|Adolphe J. Giron||C. Aubrey Smith||Konrad Wagner|
|major||Charles Ruggles||Hermann Wagner|
|François Filiba||Edward Everett Horton||Klaus Miedel|
The reviews were mostly exuberant and praised the film as the quintessence of the famous Lubitsch touch.
This is what Llewllyn Miller wrote in The Los Angeles Record
“'Trouble in Paradise' is as precious as an orchid and just as rare. It's such films that make people go to the cinema. "
Louella Parsons described Lubitsch's secret in the following words:
“When it comes to subtle and tactful hints, Ernst Lubitsch is in a class of his own. Where the normal director only brings vulgarity and offense to the screen in daring scenes, Lubitsch is a pleasure. “Trouble in Paradise” is a diamond between mud compared to what is usually shown in the cinema. Good taste is never offended. Lubitsch manages to slide over thin ice without breaking in. 'Trouble in Paradise' is staged so fast that every tricky situation is transformed into exuberant and lively comedy. "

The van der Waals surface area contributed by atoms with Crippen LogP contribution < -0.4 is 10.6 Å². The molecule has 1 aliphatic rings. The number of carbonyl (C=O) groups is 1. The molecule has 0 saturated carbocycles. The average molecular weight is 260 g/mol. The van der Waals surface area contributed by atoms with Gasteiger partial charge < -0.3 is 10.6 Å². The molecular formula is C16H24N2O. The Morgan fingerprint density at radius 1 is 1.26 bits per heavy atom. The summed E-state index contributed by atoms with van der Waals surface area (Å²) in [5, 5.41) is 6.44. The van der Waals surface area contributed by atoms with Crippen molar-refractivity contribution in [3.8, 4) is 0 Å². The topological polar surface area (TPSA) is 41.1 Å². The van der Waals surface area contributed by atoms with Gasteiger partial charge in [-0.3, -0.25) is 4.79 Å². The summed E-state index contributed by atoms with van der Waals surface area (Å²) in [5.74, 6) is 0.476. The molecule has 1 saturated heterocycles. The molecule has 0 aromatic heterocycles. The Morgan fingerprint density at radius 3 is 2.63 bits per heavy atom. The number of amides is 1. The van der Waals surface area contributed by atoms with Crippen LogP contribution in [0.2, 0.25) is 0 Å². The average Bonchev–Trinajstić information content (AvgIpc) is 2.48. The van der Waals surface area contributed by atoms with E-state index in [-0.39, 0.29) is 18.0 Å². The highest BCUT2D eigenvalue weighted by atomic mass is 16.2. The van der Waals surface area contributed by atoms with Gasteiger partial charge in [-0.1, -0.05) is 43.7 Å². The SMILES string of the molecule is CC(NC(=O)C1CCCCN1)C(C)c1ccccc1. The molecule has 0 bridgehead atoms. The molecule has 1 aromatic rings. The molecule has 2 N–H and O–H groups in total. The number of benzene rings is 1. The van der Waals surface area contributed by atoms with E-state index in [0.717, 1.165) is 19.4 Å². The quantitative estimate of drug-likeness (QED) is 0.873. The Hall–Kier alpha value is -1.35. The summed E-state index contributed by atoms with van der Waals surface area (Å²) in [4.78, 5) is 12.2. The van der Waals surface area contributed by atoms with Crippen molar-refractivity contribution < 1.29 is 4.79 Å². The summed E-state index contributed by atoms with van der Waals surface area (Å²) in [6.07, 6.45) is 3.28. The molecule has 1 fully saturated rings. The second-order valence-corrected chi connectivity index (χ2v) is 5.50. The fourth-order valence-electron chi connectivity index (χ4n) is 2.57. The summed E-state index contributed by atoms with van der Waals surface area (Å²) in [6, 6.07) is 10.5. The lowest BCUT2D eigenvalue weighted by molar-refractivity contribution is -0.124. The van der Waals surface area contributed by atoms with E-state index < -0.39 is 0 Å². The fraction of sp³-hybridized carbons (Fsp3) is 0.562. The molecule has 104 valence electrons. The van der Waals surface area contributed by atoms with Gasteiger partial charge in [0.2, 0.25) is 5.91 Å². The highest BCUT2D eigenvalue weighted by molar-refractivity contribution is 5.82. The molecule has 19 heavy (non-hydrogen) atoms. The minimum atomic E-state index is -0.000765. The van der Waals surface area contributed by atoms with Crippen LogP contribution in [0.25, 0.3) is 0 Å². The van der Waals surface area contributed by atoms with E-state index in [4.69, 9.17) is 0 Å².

The lexicon of international film found, at intervals of several decades:
"The flawless comedy overflows with ironic ideas and disillusioning gags and is one of Ernst Lubitsch's masterpieces."
When the film was shown again in West German cinemas 37 years after its premiere, the Protestant film observer came to the following conclusion:
“The efforts of a couple of thieves are portrayed with wit and irony, as the underprivileged, to fulfill their urge to act for compensatory justice. 1932 made film by Ernst Lubitsch, who made epochs with his special style, the 'Lubitsch-touch'. Worth seeing especially for those interested in film history. "